Deconstructing Turkish PM’s statement on Armenian tragedy

Deconstructing Turkish PM’s statement on Armenian tragedy

“The statement was certainly as dramatic and impressive as it was unexpected,” Richard Giragosian told me, speaking about Turkish Prime Minister Recep Tayyip Erdoğan’s message on the Armenian tragedy.

The director of a Yerevan-based think tank, Giragosian was in Istanbul to also take part in a commemoration that will take place in Istanbul. As he rightly pointed out, there have been several historic firsts during the decade-long rule of the Justice and Development Party (AKP).

Holding commemorations by civilians in Turkey on April 24 only started a few years ago and not only does the number of participants rise each year, but so does the number of cities in which these activities are taking place.

According to Giragosian, this statement came as a surprise because Erdoğan was perceived to be the person who killed the 2009 normalization initiative with Armenia, rushing to Baku without waiting for the ink to dry in the protocols signed with Yerevan.

Here in Turkey, I don’t think we were that surprised. That’s not to say it was expected. The fact is that we have now become acquainted with the element of surprise in Erdoğan. After all, he was the one instructing the head of intelligence to start talks with the outlawed Kurdistan Workers’ Party (PKK) at a time when he was using a very aggressive rhetoric on the Kurdish issue. 

While the Armenian diaspora will probably not be impressed by the message, it adds new “firsts” in the process of breaking the taboos about the World War I mass killings of Armenians at the hands of the Ottomans.

One of the firsts is that it is the first time a Turkish PM has issued a statement about the “issue.” It is not a statement issued as a counter reaction to the statements made all over the world. In a way, it has perhaps started a tradition whereby we might have a statement each year on the eve of April 24.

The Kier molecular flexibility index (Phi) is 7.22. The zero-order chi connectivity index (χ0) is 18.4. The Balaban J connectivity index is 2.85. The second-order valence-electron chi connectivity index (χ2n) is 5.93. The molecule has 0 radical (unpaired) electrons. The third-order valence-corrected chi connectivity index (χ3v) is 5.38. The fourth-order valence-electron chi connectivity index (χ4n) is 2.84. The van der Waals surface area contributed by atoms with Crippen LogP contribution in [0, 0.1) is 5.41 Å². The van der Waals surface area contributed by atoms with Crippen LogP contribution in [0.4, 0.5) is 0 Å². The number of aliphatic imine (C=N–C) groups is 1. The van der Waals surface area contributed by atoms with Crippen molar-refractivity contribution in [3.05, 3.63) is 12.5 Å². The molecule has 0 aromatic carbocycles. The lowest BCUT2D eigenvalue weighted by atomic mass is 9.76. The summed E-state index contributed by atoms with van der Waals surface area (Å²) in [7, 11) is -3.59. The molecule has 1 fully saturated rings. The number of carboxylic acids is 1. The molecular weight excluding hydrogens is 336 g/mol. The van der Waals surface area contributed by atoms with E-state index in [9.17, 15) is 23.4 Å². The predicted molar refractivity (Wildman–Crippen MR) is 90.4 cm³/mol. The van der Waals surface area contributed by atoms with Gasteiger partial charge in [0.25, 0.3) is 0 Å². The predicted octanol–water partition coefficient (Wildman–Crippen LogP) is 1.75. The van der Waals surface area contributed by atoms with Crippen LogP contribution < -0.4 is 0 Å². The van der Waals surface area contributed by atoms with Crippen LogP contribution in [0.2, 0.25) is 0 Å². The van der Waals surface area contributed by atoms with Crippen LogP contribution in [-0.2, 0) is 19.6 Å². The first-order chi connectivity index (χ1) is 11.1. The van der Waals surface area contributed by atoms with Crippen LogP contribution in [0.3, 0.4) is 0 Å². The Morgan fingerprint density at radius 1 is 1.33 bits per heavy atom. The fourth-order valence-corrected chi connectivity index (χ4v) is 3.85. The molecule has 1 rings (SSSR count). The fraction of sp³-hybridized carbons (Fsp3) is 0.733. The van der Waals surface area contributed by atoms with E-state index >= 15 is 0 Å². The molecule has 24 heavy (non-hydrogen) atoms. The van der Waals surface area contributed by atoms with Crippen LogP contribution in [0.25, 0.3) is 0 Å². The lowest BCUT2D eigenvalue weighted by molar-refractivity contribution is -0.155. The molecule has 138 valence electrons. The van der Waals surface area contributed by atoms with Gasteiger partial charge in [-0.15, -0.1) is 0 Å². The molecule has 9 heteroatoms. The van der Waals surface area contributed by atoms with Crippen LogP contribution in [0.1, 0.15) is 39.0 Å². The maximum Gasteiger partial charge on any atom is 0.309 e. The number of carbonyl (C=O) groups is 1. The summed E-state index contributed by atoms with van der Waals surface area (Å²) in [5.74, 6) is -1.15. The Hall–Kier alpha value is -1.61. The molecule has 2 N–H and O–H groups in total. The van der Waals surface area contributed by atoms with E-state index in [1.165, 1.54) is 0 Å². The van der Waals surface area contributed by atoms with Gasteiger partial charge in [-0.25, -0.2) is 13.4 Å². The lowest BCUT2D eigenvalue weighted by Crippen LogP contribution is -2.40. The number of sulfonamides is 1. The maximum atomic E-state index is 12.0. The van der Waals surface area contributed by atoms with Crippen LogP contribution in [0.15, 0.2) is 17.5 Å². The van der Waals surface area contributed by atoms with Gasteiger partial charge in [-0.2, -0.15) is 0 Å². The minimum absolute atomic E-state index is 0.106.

Of course it does not name the “issue.” But Turkey now officially recognizes the “pain” of the Armenians. And obviously, the statement talks about the pains suffered by all at that time, since it wants to refrain from singling out the Armenians. This is the result of an effort to show that Armenians were not targeted just because they were Armenians, but that they got a share of the suffering at the time.

Still, by saying “certainly, neither constructing hierarchies of pain nor comparing and contrasting suffering carries any meaning for those who experienced this pain themselves,” Turkey accepts the fact that it is no consolation for Armenians that others have suffered too. After all, as was said in the statement: “As a Turkish proverb goes, ‘fire burns the place where it falls.’”

The statement goes on saying, “It is a duty of humanity to acknowledge that Armenians remember the suffering experienced in that period, just like every other citizen of the Ottoman Empire.” This is, in a way, another first, as it legitimizes the commemoration activities both in Turkey and throughout the world.

By issuing an official statement and accepting the commemoration efforts as normal; Turkey for the first time officially recognizes April 24, as the day of remembrance.

So if I were to recap: Independent of any previous statement made by Turkish officials here and there, the official statement issued by the PM with this specific timing means Turkey officially recognizes, for the first time, the suffering of the Armenians, as well as April 24 as the day of remembrance.

While the statement implies that Turkey is ready to listen with tolerance to all discourse, even that of genocide, it sends a warning to the Armenian diaspora about their planned activities for next year when it says “using the events of 1915 as an excuse for hostility against Turkey and turning this issue into a matter of political conflict is inadmissible.”

Finally, the most important sentence in the statement comes at the end: “The Armenians who lost their lives in the context of the early 20th century, rest in peace and we convey our condolences to their grandchildren.”

Trust me, if issuing a statement becomes a state tradition, we will have many more daring messages in the future.